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New Data on Fundraising Operations and Perceptions

August 28, 2013

Different groups perceive fundraising operations differently, and this greatly affects advancement services.

How do I know this? While it’s an intuitive aspect of fundraising operations work, the data are pretty clear. I completed a study in the last few weeks. The survey is an extension of work I conducted for An Executive’s Guide to Fundraising Operations, which explored how differently fundraising executives and operations professionals perceive their data, reporting, technology, and processes. Here is a summary of those 2011 responses. These show that, on average, operations professionals are more confident in their work than their bosses.

Cannon's study shows the executives aren't as confident in their operations as those doing the work.

Cannon’s study shows the executives aren’t as confident in their operations as those doing the work.

My July 2013 study focused on understanding how those with and without a “portfolio of prospects” perceived their organization’s operations and their inclusion of operations in their work. A group of 334 respondents (two-thirds of which maintain a prospect portfolio) shared their perceptions.

The results mirror the responses from 2011. In general, those with a portfolio of prospects were less satisfied with their operations than those without a portfolio (typically, operations professionals) were confident in their services.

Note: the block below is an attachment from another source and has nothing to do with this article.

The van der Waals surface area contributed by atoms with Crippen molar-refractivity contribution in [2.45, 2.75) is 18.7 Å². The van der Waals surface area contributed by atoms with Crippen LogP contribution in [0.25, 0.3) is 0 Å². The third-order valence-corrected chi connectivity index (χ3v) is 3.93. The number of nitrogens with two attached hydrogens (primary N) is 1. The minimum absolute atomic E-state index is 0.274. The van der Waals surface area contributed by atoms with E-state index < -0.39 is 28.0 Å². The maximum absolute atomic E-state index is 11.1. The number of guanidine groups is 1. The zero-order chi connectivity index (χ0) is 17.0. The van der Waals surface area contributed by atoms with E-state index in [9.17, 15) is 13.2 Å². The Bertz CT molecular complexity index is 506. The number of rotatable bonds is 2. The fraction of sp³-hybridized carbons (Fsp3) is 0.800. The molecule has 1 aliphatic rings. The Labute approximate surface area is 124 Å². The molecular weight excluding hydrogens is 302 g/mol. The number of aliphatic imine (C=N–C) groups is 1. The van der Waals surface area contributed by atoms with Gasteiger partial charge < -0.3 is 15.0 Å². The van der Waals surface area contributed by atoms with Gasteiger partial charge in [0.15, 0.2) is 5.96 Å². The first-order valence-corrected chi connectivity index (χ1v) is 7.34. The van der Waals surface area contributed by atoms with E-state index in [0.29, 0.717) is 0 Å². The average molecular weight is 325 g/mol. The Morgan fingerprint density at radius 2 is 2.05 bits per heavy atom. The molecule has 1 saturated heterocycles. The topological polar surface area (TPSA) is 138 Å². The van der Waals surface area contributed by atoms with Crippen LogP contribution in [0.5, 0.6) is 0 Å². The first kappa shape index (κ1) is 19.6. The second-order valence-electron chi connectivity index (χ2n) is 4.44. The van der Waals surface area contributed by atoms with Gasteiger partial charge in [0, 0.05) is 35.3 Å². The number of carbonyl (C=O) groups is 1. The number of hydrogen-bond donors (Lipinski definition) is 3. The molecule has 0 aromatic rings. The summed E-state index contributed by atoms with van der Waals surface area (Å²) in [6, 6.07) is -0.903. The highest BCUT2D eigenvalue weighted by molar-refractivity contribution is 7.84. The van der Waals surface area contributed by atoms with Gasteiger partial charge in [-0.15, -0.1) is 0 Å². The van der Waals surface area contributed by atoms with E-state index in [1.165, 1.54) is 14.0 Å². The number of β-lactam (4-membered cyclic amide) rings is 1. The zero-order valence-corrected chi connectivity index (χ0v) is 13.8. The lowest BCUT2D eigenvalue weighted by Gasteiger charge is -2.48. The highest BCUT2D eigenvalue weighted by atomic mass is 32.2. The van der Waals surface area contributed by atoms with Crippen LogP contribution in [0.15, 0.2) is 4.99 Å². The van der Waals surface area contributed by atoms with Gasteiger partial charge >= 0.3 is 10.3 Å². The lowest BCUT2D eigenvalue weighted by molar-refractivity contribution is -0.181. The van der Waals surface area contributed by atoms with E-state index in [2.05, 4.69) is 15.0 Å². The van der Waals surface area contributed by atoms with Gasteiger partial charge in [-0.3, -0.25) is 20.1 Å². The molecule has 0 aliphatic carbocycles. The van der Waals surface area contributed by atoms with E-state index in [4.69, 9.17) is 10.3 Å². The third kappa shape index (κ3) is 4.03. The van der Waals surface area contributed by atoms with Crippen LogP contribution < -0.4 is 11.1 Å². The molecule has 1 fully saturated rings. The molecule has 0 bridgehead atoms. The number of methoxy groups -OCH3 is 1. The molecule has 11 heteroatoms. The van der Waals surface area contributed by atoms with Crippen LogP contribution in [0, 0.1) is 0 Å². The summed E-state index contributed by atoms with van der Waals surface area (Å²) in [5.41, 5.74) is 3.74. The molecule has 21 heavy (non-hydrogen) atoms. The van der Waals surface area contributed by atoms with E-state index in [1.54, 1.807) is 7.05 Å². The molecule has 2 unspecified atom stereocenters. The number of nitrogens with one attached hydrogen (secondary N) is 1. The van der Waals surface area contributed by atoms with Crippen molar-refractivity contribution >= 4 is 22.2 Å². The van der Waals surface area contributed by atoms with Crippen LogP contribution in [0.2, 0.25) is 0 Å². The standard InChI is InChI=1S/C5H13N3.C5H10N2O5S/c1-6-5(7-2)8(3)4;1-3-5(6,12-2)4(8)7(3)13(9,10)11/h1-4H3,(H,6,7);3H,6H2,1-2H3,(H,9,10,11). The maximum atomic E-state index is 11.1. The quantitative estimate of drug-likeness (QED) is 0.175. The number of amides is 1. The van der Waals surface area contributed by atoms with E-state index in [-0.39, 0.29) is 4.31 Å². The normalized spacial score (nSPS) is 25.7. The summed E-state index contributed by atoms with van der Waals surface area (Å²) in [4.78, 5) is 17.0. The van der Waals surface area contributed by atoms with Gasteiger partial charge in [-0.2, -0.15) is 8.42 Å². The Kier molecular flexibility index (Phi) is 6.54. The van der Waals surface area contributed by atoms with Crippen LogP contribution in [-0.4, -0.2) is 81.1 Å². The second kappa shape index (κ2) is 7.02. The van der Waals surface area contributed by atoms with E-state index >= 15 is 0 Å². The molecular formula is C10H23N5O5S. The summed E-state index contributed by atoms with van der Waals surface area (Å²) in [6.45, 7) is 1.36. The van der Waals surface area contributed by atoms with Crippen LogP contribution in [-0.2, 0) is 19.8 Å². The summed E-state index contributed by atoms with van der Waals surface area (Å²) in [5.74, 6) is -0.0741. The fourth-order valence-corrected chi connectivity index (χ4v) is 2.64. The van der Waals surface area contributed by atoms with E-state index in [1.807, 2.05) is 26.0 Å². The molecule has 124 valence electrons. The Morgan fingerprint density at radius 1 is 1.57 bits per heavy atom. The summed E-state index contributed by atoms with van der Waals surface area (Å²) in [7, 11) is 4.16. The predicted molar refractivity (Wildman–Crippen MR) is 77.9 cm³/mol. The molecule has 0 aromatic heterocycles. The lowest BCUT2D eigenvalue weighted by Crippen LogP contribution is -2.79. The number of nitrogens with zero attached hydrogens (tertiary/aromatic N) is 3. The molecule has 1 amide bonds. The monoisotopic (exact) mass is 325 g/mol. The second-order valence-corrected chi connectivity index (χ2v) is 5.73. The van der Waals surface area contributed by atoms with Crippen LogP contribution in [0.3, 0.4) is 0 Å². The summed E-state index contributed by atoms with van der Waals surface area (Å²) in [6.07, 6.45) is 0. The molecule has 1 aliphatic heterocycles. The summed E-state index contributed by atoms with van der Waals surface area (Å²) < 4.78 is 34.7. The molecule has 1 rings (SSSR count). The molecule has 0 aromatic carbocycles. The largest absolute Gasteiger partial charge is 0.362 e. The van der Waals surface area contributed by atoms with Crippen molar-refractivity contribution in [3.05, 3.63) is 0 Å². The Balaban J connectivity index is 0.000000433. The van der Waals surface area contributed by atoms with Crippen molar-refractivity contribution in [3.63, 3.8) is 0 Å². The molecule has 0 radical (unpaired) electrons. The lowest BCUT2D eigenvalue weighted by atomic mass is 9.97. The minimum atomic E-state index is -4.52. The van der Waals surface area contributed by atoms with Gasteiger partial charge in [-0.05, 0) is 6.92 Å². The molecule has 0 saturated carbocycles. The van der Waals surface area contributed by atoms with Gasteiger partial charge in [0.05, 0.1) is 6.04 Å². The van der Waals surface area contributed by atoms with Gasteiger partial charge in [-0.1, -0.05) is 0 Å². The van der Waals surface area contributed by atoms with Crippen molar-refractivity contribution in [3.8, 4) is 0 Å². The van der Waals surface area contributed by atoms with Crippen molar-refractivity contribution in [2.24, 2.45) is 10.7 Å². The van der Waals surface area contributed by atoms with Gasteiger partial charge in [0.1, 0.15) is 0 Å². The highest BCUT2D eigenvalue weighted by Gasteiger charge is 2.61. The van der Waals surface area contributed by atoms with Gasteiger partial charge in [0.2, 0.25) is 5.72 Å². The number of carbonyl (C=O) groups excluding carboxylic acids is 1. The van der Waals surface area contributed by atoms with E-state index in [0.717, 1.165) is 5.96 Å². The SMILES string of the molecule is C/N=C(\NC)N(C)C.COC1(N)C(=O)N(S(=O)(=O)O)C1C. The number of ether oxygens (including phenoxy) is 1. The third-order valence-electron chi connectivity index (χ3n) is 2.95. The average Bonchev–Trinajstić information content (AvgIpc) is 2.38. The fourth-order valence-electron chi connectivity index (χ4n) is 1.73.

The most interesting contrast in the 2013 study was not simply a difference in confidence (as above), but just how much more confident operations professionals were in their services and their inclusion in strategic planning compared to the satisfaction of their colleagues with prospect portfolios. That is, operations professionals are fooling themselves a bit and, conversely, those with prospect portfolios are likely being a bit harsh. You will also notice much less satisfaction in technology and reporting tools among gift officers than operations professionals. (Click here to find the detailed study.)

Cannon's 2013 study shows that frontline and operations professionals have much different perceptions.

Cannon’s 2013 study shows that frontline and operations professionals have much different perceptions.

So, what do we make of this? Both groups need to take a walk in the others’ shoes. Operations are probably better than gift officers think and could be improved more than operations professionals would like to believe. Communication is essential, too. We need to work on managing expectations, while delivering as solid an operations environment as our resources, hard work, and good thinking allow.

There are more recommended next steps about dealing with this new data in the report. Click here to read more.

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